This Christmas, in an uncertain retail landscape, luxury brands and stores must differentiate themselves with greater distinction than ever before. Doubts surrounding a return to ‘normality’ – due to a succession of supply chain issues – means forward-thinking marketing strategies must be deployed to win and retain new consumers.
Accordingly, brands need to prioritise the experiential argues Robert Lockyer, CEO, and founder of Delta Global, a sustainable packaging solutions provider for luxury brands.
In times of normalcy, it is common to have a Christmas marketing plan finalised and ready for implementation by September. Yet, if we wind back to that time, news feeds talked of fuel crises, scarcity of products, congested supply chains, and heavily delayed deliveries. You would be forgiven if your marketing ambitions and profit forecasts for the Christmas period were somewhat moderated.
The more optimistic predictions for 2021 forecast a return to near 2019 levels. But this tends to assume a return to 2019 levels of undisrupted supply chains – something that now seems impossible at the time of writing. The best we can hope for is a return to normalised supply chains, according to Drewry, the maritime research company, is at the end of 2022.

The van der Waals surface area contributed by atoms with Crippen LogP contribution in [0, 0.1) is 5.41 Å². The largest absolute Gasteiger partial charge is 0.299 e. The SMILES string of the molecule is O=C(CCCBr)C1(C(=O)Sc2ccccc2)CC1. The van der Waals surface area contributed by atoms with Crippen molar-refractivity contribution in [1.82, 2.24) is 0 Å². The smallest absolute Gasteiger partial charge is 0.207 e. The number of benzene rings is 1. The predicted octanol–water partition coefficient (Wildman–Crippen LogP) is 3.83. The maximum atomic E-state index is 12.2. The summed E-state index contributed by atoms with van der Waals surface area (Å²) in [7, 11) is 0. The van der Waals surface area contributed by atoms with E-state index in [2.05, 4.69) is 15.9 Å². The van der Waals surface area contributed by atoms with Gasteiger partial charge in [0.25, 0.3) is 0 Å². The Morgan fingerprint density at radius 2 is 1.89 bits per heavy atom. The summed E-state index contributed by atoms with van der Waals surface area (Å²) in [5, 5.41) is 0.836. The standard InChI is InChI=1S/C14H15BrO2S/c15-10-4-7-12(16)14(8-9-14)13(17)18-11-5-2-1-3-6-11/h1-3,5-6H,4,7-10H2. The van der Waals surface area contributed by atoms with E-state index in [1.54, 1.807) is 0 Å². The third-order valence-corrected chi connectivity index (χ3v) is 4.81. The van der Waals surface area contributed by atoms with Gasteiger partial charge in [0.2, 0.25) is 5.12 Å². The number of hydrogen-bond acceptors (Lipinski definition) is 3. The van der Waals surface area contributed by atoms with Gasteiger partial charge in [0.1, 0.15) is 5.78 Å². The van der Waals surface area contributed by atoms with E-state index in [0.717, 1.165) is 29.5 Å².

This is a particular problem for the luxury sector. A luxury customer does not expect compromise – on the quality of materials, on the variety of a range, or with significant delays in the delivery of the product. It is why the forecasts for pandemic-related losses for the luxury sector were second only to hospitality, cited at around $450 – $600 billion in sales.
This leaves luxury retailers with two choices. To capitalise on the Christmas market, you can ignore the complexities and simply increase prices to cover for any shortfall on profit aims and projections. But the price hike deployed by luxury retailers in China between 2010 and 2014 serves as an example of aggressive increases and their potential consequences. Unless you have a loyal customer base born of several decades of marketing, price hikes can kill a luxury brand.
“In watches, the idea was to increase prices and continue to develop rich merchandising, but when the [Chinese economy] boom ended many companies and brands had to reconsider their price and product architecture,” says Francesca Di Pasquantonio, managing director of equity research at Deutsche Bank. “Many brands in the category have never recovered.”
If you do not happen to be a luxury heritage label backed by a multinational corporation, another strategy is required: Experiential retail.
Experiential retail offers additional experiences beyond browsing and buying. In the context of luxury retail, when something of significance cannot be delivered upon – in short, an inventory flow with little precision, a limited selection, uncertain deliveries, and shortage of materials – it must be replaced.
This Christmas, luxury brands need to consider simple experiential strategies to protect themselves from these sudden pitfalls. In a competitive market where luxury retailers are competing for custom without the assurance of certainty, a luxury brand must attempt to differentiate. Experiential retail helps us to do this.